No one is going to accuse you of cultural appropriation if you lower yourself into the bowels of a canoe. Canoe culture is real and part of our historical threads in Canada, as trip enthusiast Kate Dotsikas writes for Voyageur Quest, the only place in this country that you really want to organize your next canoe trip.
The canoe is sleek and unfussy. You need only a paddle (and a cushy thing for your knees, if you’re my vintage).
My paddle’s keen and bright
flashing with sliver
Wildlife is rarely disturbed by a paddler if your dip is quiet.
Meditative for a solo paddler, canoes accommodate crowds too. Dumping is allowed…once.
If you want to know about someone, take them on a canoe trip. Lily dippers are the ones to look out for. They can get back into your good graces only if they join the trippers’ chorus on the lake. Knowing the harmony will win you an extra marshmallow come dusk.
In my side of the family, there isn’t anyone who missed a canoe lesson from our chief canoeist, Marion Langford, today celebrating her 85th birthday.
Over the decades, my mother has given paddling lessons (dockside and in the boat itself) to her five children and their spouses, and all her eleven grandchildren. Once a camp program director, always a camp program director.
The loons on the lake have surely come to recognize the hairstyle and sure stroke of my mother. Neither have changed much. She’s not a cliché either. Happy Birthday Mom. Dip, dip, and swing.
As for the rest of you, any virgin paddlers out there, find a lake. Glide awhile. No need for flag waving. It’s all here.
BARE NAKED NATION
Folklore demands the loon as our brand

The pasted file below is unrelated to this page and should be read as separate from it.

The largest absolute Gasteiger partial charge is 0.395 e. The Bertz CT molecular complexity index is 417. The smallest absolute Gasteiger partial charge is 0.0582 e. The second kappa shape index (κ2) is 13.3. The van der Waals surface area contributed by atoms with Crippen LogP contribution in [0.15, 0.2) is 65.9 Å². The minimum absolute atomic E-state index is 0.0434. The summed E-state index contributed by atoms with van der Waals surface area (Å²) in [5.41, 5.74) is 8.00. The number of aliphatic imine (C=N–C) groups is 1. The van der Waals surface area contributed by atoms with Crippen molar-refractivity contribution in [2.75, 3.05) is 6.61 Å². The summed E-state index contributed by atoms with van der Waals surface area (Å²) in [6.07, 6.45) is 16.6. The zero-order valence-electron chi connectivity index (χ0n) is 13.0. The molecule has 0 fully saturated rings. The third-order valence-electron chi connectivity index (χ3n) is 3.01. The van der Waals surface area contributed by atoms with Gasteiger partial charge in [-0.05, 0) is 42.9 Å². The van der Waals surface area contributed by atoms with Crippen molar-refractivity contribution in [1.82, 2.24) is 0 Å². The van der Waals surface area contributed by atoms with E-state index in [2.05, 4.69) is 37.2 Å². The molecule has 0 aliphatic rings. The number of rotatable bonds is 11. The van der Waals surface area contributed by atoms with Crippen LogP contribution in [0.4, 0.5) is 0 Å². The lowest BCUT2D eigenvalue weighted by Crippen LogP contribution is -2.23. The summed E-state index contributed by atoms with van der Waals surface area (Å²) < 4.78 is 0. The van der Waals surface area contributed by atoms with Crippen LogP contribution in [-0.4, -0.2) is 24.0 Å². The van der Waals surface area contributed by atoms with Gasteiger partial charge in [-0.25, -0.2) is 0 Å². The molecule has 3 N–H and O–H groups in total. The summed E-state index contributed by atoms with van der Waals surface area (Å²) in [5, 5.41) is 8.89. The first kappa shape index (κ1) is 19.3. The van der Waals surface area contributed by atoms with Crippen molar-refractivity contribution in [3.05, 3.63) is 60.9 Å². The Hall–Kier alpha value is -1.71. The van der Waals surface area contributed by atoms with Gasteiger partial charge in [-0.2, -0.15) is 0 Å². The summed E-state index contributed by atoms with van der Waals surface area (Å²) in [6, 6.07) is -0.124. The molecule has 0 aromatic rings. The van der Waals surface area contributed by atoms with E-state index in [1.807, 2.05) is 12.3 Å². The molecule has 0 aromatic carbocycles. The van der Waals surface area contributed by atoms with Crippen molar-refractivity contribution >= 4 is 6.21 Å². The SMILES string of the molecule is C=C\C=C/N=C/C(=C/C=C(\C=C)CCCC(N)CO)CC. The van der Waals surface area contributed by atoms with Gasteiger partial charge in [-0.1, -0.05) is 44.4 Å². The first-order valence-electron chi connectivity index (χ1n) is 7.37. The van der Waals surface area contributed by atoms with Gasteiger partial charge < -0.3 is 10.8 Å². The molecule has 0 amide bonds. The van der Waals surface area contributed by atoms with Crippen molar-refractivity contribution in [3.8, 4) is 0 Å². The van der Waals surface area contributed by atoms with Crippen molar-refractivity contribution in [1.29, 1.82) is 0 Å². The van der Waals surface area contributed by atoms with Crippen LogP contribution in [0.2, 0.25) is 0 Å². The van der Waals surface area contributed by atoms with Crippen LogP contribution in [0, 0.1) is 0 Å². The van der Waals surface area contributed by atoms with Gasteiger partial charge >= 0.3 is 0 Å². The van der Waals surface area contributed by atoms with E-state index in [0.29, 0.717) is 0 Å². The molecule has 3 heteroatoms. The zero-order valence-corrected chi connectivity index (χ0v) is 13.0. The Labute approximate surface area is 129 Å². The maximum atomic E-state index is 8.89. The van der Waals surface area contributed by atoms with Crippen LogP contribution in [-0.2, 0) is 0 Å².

a call every Canadian knows
a call to their mate a dip and a date
a smack to their snap turtle foes
We have no quibble with iconic dribble
though truth here be told is amiss
for the face of our coins should feature our loins
the skinny dip mister and miss
From Tofino to Truro a bare naked bureau
disrobing with absence of dread
diving white tushes scatter the fishes
velvety swims before bed
In light of the moon in lieu of the loon
we toast the innocent dip
for cottaging duty is baring your booty
bountiful modest or ripped
A chunky dunk splash a chubby dub blast
or Auntie Anne’s entry to date
Let’s honour and have it humdrum or havoc
CBC hear us debate
Grant us the order no bylaws no borders
we really don’t need to make signs
We just want the status even this wiseass
even the fools who make rhymes
Make us a symbol of national pride
give us our lake waters calm
Let us declare
twilight as bare
skinny dip Canucks are da bomb
Anne Langford © 2015 (written on the occasion of a wedding shower for my niece to introduce her partner to Canadian culture)
150 hugs for the NFB.
Hollywood films are seen around the world. For a very long time, we were a mere footnote. A refuge if you were just a little crazy.
Of course the view changes when newcomers arrive. What do they see then? What happens when you give cameras to refugees and ask them to document their new Canadian world around them as they experience it?
Have a look here.
Who we are depends on what we see, and how we see it. Tomorrow I will show you a beautiful little film that gets it right.